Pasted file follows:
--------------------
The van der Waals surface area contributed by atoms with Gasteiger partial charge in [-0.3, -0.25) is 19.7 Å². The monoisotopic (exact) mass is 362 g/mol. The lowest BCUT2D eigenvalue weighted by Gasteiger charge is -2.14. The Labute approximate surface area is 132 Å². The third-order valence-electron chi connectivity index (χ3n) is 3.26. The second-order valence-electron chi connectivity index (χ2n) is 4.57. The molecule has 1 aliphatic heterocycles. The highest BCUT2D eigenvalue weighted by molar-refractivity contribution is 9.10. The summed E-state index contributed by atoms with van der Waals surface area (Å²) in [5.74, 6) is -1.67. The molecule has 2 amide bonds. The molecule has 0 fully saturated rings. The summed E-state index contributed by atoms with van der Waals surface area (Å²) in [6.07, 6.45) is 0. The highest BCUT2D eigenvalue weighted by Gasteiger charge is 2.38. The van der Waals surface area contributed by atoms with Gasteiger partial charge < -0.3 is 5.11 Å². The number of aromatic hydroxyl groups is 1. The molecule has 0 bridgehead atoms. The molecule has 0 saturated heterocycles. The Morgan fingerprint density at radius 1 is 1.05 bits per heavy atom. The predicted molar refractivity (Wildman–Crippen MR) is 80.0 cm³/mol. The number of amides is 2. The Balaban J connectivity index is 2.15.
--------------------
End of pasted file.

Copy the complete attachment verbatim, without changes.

The van der Waals surface area contributed by atoms with Gasteiger partial charge in [-0.3, -0.25) is 19.7 Å². The monoisotopic (exact) mass is 362 g/mol. The lowest BCUT2D eigenvalue weighted by Gasteiger charge is -2.14. The Labute approximate surface area is 132 Å². The third-order valence-electron chi connectivity index (χ3n) is 3.26. The second-order valence-electron chi connectivity index (χ2n) is 4.57. The molecule has 1 aliphatic heterocycles. The highest BCUT2D eigenvalue weighted by molar-refractivity contribution is 9.10. The summed E-state index contributed by atoms with van der Waals surface area (Å²) in [5.74, 6) is -1.67. The molecule has 2 amide bonds. The molecule has 0 fully saturated rings. The summed E-state index contributed by atoms with van der Waals surface area (Å²) in [6.07, 6.45) is 0. The highest BCUT2D eigenvalue weighted by Gasteiger charge is 2.38. The van der Waals surface area contributed by atoms with Gasteiger partial charge < -0.3 is 5.11 Å². The number of aromatic hydroxyl groups is 1. The molecule has 0 bridgehead atoms. The molecule has 0 saturated heterocycles. The Morgan fingerprint density at radius 1 is 1.05 bits per heavy atom. The predicted molar refractivity (Wildman–Crippen MR) is 80.0 cm³/mol. The number of amides is 2. The Balaban J connectivity index is 2.15.